the anatomy of chai
The Culture of Chai
India ranks as the world's leading producer of tea, however more than 60 percent of what is produced remains within the country. Tea is India’s national drink, however most tea consumed in India is not enjoyed for its subtle flavor nuances, but is instead blended with sweet and pungent spices to make chai.
Indian chai varies region by region, depending on what grows locally, but chai typically combines very strong, concentrated Assam black tea boiled in milk with local spices such as cinnamon, clove, cardamom, and occasionally black peppercorns, ginger, star anise, and red chilies. The drink is then sweetened with sugar or honey.
How to Make Chai from Scratch
Chai can easily be made at home. It is a flexible, versatile drink and can be made with water, milk (evaporated, regular, condensed, soy), or a combination of both. It can be sweetened with either sugar or honey, though honey is the more traditional choice. The flavor and aroma of chai should be rich and full, with a creamy, milky, sweet and spicy flavor.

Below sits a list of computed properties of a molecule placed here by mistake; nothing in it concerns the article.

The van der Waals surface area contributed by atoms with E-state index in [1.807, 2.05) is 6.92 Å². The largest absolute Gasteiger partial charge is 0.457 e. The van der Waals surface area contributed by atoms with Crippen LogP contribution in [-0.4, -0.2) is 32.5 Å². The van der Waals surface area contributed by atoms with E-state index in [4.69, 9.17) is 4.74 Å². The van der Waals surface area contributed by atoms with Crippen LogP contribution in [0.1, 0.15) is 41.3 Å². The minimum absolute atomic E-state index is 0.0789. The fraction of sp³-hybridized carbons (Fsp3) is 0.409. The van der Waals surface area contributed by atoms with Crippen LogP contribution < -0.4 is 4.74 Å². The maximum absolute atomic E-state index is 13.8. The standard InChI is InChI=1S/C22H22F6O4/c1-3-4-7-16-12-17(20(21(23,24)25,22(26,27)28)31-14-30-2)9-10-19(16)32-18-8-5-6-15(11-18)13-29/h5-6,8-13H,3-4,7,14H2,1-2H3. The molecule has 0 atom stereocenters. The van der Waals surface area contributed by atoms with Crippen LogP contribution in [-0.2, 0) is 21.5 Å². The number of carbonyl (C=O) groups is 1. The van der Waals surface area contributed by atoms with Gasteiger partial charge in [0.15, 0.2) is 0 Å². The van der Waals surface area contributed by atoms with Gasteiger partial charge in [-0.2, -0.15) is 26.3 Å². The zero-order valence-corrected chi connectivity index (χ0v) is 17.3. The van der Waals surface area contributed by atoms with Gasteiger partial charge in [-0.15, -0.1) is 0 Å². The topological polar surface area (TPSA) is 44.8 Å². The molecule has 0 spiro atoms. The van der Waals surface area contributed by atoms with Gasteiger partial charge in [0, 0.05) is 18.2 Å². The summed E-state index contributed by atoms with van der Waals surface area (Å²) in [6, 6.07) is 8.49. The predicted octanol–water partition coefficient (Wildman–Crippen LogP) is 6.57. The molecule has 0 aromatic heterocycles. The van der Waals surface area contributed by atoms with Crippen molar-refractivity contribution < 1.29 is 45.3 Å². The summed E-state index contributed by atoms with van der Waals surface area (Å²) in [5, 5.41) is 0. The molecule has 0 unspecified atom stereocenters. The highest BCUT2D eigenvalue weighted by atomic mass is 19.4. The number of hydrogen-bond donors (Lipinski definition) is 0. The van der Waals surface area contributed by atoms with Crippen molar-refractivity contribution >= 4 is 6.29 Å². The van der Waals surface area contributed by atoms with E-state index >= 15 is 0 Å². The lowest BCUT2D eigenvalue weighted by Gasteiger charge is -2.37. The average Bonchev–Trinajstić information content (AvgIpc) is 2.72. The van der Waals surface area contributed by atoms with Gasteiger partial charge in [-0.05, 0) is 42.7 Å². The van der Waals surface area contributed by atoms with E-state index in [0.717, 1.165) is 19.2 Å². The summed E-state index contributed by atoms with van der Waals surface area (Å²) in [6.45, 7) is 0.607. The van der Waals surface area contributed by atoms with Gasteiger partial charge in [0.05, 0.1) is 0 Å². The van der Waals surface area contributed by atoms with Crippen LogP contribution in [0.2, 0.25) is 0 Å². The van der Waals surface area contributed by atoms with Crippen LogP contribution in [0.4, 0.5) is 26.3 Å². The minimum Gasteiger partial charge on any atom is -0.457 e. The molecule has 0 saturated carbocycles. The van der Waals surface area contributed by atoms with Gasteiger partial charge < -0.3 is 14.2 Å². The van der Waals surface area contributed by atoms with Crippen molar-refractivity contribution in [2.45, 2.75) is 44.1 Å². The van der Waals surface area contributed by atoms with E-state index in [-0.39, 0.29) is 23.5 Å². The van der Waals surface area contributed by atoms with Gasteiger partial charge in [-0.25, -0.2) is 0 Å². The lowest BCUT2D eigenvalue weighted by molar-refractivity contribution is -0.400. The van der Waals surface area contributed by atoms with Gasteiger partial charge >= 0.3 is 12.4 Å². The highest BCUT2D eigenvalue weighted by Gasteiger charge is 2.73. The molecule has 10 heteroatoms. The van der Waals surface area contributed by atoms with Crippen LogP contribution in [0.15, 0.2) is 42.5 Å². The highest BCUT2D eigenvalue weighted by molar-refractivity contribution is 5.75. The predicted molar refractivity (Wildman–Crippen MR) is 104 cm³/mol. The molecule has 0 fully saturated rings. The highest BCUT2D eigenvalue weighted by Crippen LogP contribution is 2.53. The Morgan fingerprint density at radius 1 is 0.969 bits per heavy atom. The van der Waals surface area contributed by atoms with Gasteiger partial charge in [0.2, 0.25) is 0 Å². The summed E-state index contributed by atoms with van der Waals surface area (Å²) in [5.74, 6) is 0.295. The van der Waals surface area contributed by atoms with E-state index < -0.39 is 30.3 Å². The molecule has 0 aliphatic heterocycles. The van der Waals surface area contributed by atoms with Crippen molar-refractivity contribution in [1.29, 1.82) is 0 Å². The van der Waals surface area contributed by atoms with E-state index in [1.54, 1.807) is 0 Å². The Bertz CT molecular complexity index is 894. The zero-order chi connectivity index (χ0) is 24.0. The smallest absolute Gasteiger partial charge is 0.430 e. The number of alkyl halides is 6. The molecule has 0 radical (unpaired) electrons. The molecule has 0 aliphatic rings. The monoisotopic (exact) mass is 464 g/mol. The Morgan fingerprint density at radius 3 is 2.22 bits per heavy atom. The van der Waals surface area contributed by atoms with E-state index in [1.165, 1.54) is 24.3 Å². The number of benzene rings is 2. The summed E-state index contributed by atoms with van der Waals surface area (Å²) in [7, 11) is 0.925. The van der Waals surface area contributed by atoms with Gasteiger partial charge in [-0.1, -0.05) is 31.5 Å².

It can take some experimentation to find the right combination of spices for your taste, but the result is well worth the effort. You can even dry roast and grind your own blend of spices.
A Recipe for Chai
Servings: Makes 3 cups.
- 1/2 teaspoon of ground spices (cinnamon, clove and cardamom are usual, but you can also add black peppercorns, ginger, star anise, nutmeg, red chilies and more)
- 2 teaspoons of Assam black tea (we recommend our Kopili Assam and Organic Assam)
- 1 pint or 1/2 liter of milk (whole, evaporated, condensed, soy)
- Sweetener (sugar or honey) to taste
Combine the spices, Assam tea, milk and sweetener of your choice in a saucepan or pot and bring the mixture to a boil. Simmer for 2 to 3 minutes, being careful not to scald the milk. Take the pot off the heat and let it stand for 4 minutes. Strain the drink into a teapot or glasses. More sweetener can be added to taste. Add star anise, cardamom pods or a cinnamon stick for decoration.